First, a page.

A new World War I documentary by Oscar-winning Lord of The Rings and The Hobbit filmmaker Peter Jackson has been newly-titled ‘They Shall Not Grow Old’ and will premiere at British film institute's London Film Festival on 16th October. The film will be simultaneously screened, in 2D and 3D, to cinemas and special venues across the UK. Peter Jackson will further participate in a post-screening Q&A.
The new WW1 documentary has been created exclusively with original, archive footage from the Imperial War Museums’ film archive and audio from BBC archives. It will Include never-before-seen First World War archival footage transformed with the finest digital technology: in full 3D, hand-colourised, and with original audio.
The film will be broadcast on BBC One following the premiere at the BFI London Film Festival. The BBC will accompany the film with a ‘making-of’ documentary with behind-the-scenes footage, interviews with Peter Jackson and an in-depth look at the creative and technical process behind the work.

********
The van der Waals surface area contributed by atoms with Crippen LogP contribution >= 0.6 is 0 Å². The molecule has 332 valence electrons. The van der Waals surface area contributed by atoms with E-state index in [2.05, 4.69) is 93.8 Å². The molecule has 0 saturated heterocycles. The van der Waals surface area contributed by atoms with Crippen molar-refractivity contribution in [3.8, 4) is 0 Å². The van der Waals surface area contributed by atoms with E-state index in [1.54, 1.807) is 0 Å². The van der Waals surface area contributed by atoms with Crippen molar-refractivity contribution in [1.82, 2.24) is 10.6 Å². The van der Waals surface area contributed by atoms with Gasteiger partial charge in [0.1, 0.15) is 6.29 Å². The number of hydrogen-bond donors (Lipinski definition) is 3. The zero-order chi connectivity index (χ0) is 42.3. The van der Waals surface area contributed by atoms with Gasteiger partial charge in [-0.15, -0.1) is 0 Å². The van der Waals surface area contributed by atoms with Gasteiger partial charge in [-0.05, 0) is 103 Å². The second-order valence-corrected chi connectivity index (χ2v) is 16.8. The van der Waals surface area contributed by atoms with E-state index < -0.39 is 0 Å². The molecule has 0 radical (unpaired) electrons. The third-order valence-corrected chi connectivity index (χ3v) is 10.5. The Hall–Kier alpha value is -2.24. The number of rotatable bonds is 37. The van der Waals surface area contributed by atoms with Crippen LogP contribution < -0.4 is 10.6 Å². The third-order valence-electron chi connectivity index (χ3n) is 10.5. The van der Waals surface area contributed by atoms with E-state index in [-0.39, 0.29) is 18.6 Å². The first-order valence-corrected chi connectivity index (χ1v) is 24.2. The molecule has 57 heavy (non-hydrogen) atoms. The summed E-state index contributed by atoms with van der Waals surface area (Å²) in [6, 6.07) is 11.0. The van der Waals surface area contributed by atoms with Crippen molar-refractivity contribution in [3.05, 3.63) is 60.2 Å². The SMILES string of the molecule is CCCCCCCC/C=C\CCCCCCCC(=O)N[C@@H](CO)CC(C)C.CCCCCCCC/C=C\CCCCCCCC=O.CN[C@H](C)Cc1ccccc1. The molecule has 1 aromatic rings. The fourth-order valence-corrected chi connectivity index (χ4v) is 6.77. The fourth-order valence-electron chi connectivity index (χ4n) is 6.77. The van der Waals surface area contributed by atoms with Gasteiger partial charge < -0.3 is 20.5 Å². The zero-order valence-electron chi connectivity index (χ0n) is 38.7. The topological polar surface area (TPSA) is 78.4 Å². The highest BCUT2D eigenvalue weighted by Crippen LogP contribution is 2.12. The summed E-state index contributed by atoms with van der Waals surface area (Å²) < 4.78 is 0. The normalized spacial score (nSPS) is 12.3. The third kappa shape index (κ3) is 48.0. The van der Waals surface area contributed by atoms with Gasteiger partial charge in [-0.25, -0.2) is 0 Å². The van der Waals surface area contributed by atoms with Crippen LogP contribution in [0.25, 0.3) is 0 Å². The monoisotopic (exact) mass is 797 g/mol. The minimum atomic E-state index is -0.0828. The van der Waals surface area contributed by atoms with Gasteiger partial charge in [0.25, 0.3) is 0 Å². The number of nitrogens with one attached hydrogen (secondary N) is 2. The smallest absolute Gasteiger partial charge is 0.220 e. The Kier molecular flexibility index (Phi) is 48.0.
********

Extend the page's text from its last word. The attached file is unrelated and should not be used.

Jackson said: "I wanted to reach through the fog of time and pull these men into the modern world, so they can regain their humanity once more - rather than be seen only as Charlie Chaplin-type figures in the vintage archive film."
He said he used "computer power to erase the technical limitations" of such old footage, adding that we can now "see and hear the Great War as they experienced it".
The footage is accompanied by the voices of war veterans.
Tricia Tuttle, BFI London Film Festival artistic director, said: "A hundred years after the First World War, we know much about the horrific impact of this conflict on its soldiers, especially the brutal scale of the casualties which decimated a generation, but Peter's film offers new understanding of the human experience of life at the front.
"Using original audio and moving image archive, he allows the soldiers to tell their own stories. The work his team have done on the materials, adding colour and converting to 3D, is painstaking and beautiful. It makes these people from 100 years ago seem so alive and gives an uncanny sense the footage was shot recently."
The film was originally announced in January as part of a series of events announced by arts organisation 14-18 NOW.